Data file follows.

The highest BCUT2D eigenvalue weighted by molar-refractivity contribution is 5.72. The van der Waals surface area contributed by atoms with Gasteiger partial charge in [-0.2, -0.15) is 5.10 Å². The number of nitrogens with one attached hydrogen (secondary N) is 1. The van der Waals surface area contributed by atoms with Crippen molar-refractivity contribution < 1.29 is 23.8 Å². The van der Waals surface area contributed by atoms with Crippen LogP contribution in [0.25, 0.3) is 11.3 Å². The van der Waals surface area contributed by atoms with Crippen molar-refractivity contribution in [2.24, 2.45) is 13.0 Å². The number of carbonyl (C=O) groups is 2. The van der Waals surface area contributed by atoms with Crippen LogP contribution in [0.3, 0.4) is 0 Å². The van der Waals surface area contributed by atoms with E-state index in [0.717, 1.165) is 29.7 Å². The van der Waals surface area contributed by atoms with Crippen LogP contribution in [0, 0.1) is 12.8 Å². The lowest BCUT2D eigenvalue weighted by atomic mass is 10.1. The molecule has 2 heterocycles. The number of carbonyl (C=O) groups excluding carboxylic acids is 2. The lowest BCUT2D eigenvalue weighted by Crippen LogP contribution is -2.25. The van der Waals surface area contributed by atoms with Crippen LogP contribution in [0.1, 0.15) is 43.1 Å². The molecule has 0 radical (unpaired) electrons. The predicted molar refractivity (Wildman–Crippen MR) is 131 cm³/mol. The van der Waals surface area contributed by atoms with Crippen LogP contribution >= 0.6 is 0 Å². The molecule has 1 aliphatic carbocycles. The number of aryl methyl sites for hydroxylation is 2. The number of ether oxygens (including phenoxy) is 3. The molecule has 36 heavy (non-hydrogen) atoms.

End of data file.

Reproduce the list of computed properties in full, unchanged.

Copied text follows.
The highest BCUT2D eigenvalue weighted by molar-refractivity contribution is 5.72. The van der Waals surface area contributed by atoms with Gasteiger partial charge in [-0.2, -0.15) is 5.10 Å². The number of nitrogens with one attached hydrogen (secondary N) is 1. The van der Waals surface area contributed by atoms with Crippen molar-refractivity contribution < 1.29 is 23.8 Å². The van der Waals surface area contributed by atoms with Crippen LogP contribution in [0.25, 0.3) is 11.3 Å². The van der Waals surface area contributed by atoms with Crippen molar-refractivity contribution in [2.24, 2.45) is 13.0 Å². The number of carbonyl (C=O) groups is 2. The van der Waals surface area contributed by atoms with Crippen LogP contribution in [0.3, 0.4) is 0 Å². The van der Waals surface area contributed by atoms with E-state index in [0.717, 1.165) is 29.7 Å². The van der Waals surface area contributed by atoms with Crippen LogP contribution in [0, 0.1) is 12.8 Å². The lowest BCUT2D eigenvalue weighted by atomic mass is 10.1. The molecule has 2 heterocycles. The number of carbonyl (C=O) groups excluding carboxylic acids is 2. The lowest BCUT2D eigenvalue weighted by Crippen LogP contribution is -2.25. The van der Waals surface area contributed by atoms with Crippen LogP contribution in [0.1, 0.15) is 43.1 Å². The molecule has 0 radical (unpaired) electrons. The predicted molar refractivity (Wildman–Crippen MR) is 131 cm³/mol. The van der Waals surface area contributed by atoms with Crippen LogP contribution >= 0.6 is 0 Å². The molecule has 1 aliphatic carbocycles. The number of aryl methyl sites for hydroxylation is 2. The number of ether oxygens (including phenoxy) is 3. The molecule has 36 heavy (non-hydrogen) atoms.